Agent-Based Simulation of Financial Markets: A Modular, Continuous-time Approach Defended on Friday, 25 January 2008
The dynamics of financial markets is subject of much debate among researchers and financial experts trying to understand and explain how financial markets work and traders behave. Diversified explanations result from the complexity of markets, and the hardly observable aspects of price formation mechanisms and of participants' motivation behind trading decisions. In an attempt to provide a better understanding of market dynamics, studies in the realm of agent-based computational economics represent markets from bottom-up. The aim of this thesis is to contribute to the understanding of market dynamics by extending the agent-based computational approach. In order to achieve our goal we propose a modular, continuous-time, agent-based trading environment, with individual, autonomous representation of market participants. In order to be able to develop such an environment we first analyze and compare real and artificial stock markets (ASMs). Based on this analysis we propose a conceptual framework to describe real markets. By enriching the framework with design and implementation issues we get a multi-dimensional taxonomy of artificial stock markets. ABSTRACTE, the proposed modular environment is an operational form of these frameworks. ABSTRACTE is aimed to embed the common aspects of real markets that exhibit big variations and are rarely represented in artificial stock markets. This environment provides the user with a flexible mechanism to implement many of the varying and hardly observable aspects of stock markets and traders' behavior. In this way it can contribute to the understanding of market dynamics as it can be used both as a test bed to replicate and evaluate existing market models, and to compare dynamics of multiple ASMs, as well as a tool to conduct experiments with new models and traders.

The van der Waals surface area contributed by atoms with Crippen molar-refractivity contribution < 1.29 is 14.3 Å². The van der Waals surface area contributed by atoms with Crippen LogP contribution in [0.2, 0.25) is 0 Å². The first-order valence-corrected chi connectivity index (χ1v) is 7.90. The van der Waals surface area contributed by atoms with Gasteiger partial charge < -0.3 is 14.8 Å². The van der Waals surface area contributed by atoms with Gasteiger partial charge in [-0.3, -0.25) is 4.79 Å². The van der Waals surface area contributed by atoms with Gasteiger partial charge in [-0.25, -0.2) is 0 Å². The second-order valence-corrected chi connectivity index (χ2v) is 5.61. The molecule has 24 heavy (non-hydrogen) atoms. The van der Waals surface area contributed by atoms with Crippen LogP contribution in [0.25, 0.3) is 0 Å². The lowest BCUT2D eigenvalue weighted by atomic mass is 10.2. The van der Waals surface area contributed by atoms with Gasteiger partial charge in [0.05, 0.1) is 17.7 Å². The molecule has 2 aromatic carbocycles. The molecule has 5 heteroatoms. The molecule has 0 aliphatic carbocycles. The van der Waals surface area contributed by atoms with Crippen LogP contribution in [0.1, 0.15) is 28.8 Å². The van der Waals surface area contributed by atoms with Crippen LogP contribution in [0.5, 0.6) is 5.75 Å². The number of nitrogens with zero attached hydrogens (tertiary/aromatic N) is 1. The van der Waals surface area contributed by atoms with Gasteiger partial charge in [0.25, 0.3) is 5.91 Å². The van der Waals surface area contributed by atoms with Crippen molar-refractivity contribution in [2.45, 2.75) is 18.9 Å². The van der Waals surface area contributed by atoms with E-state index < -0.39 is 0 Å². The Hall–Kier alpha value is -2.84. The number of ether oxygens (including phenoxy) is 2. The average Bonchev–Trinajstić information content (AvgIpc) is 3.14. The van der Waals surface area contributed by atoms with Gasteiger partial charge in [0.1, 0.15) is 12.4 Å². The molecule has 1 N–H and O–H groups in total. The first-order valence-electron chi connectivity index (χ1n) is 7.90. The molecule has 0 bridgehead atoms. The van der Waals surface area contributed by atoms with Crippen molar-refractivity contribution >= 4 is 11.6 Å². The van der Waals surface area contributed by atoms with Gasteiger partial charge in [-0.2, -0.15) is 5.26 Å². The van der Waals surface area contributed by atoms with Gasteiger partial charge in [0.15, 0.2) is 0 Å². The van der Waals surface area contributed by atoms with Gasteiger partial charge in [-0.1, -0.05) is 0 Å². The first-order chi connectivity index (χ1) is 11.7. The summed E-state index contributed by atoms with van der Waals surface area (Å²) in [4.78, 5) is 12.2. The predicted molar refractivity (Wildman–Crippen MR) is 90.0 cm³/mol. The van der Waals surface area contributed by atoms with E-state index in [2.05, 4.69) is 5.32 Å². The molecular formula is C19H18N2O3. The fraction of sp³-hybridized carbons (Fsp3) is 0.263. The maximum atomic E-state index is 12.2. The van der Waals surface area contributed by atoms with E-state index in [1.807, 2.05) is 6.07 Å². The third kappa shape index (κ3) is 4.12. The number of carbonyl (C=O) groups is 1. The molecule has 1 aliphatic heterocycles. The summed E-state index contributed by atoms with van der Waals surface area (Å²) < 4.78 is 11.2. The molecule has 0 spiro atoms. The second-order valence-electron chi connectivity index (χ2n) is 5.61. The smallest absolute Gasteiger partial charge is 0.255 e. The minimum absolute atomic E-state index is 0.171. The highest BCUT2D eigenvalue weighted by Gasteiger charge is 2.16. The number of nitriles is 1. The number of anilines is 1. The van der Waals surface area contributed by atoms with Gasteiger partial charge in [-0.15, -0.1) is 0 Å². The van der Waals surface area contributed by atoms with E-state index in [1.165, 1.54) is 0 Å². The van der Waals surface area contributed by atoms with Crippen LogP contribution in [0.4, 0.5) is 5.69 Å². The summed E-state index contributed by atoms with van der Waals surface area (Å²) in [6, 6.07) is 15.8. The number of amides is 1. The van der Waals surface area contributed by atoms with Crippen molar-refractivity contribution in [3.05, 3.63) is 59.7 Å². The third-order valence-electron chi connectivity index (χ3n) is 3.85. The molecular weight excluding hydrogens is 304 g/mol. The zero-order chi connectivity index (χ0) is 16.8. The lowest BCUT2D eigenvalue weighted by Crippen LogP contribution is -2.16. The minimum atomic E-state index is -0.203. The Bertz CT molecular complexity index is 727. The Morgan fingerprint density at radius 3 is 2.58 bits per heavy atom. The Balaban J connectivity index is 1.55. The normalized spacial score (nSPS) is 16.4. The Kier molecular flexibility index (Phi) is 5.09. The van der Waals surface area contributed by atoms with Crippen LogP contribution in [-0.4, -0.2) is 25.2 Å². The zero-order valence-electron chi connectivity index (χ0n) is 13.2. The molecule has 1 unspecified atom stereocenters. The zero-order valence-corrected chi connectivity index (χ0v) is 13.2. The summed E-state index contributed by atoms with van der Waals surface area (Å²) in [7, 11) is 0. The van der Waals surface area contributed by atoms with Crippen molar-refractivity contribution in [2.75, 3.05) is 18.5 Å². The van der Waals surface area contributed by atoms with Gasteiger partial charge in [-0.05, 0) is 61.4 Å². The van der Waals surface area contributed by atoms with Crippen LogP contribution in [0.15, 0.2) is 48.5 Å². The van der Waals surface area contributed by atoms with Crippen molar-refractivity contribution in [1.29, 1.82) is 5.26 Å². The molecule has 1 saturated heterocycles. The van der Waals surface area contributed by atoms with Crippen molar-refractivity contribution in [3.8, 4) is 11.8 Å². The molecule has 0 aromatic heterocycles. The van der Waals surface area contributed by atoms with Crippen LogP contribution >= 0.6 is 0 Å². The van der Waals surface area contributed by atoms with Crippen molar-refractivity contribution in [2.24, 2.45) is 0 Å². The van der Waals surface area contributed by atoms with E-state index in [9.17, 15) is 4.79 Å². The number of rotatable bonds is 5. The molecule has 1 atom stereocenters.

agent-based computational economics, artificial stock markets, market microstructure, information asymmetry, Glosten and Milgrom model, continuous-time simulation, autonomous agents